A client recently asked me if there is a way to count the number of each type of item in their item bank, so I pointed them toward the Question Type Report in Questionmark Analytics. While this type of frequency data can also be easily pulled using our Results API, it can be useful to have a quick overview of the number of items (split out by item type) in the item bank.
The Question Type Report does not need to be run frequently (and Analytics usage stats reflect that observation), but the data can help indicate the robustness of an item bank.
This report is most valuable in situations involving topics for a specific assessment or set of related assessments. While it might be nice to know that we have a total of 15,000 multiple choice (MC) items in the item bank, these counts are trivial unless we have a system-wide practical application—for example planning a full program translation or selling content to a partner.
This report can provide a quick profile of the population of the item bank or a topic when needed, though more detailed item tracking by status, topic, metatags, item type, and exposure is advisable for anyone managing a large-scale item development project. Below are some potential use cases for this simple report.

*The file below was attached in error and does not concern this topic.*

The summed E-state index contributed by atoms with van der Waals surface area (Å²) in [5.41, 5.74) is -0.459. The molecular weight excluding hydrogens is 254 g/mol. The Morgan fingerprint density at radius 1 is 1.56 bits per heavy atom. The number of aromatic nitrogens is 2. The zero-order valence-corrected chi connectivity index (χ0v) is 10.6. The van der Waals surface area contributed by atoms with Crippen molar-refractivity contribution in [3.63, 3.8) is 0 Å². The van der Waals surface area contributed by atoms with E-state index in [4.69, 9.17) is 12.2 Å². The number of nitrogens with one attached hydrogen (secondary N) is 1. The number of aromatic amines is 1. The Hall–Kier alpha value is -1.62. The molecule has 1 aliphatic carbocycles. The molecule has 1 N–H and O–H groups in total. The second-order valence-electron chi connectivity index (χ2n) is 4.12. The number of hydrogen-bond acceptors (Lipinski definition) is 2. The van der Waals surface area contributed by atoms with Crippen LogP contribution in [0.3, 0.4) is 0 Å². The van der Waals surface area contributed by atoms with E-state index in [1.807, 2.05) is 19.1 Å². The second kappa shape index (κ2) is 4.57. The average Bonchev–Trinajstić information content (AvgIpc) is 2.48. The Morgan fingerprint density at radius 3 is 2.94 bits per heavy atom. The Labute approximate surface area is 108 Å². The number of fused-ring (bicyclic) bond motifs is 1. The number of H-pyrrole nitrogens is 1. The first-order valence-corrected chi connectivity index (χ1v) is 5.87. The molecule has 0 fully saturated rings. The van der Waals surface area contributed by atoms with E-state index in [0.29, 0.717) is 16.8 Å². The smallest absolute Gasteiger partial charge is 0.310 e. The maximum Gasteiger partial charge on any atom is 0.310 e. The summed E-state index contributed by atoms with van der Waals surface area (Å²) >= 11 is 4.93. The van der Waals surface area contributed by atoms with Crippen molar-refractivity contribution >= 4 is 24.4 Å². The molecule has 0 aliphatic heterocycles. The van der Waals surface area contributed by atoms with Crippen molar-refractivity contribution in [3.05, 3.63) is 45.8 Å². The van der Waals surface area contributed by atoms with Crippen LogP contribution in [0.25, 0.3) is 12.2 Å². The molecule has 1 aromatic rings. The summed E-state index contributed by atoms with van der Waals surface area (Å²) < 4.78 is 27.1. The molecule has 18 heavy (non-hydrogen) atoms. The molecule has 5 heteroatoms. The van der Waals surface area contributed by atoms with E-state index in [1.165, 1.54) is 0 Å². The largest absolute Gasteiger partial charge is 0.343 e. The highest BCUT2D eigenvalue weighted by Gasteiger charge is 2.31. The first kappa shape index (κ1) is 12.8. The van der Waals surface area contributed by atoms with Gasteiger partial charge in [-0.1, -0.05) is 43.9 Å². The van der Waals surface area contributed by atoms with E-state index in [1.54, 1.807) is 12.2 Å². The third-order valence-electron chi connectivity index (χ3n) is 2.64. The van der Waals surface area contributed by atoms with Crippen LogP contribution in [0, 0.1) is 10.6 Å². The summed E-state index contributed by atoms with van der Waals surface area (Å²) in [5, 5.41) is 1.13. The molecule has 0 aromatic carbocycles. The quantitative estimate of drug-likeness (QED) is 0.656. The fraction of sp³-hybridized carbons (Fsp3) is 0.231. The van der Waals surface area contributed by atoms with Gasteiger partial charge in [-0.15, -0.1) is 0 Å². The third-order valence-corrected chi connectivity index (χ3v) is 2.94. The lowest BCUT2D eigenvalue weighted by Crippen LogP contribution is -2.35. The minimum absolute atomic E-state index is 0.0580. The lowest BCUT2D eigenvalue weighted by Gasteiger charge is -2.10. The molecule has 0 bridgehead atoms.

Test Development and Maintenance:
The Question Type Report’s value is primarily its ability to count the number of each type of item within a topic. If we know we have 80 MC items in a topic for a new assessment, and they all need be reviewed by a bias committee, then we can plan accordingly.
If we are equating multiple forms using a common-item design, the report can help us determine how many items go on each form and the degree to which the forms can overlap. Even if we only have one form, knowing the number of items can help a test developer check that enough items are available to match the blueprint.
If the report indicates that there are plenty of MC items ready for future publications, but we only have a handful of essay items to cover our existing assessment form, then we might instruct item writers to focus on developing new essay questions for the next publication of the assessment.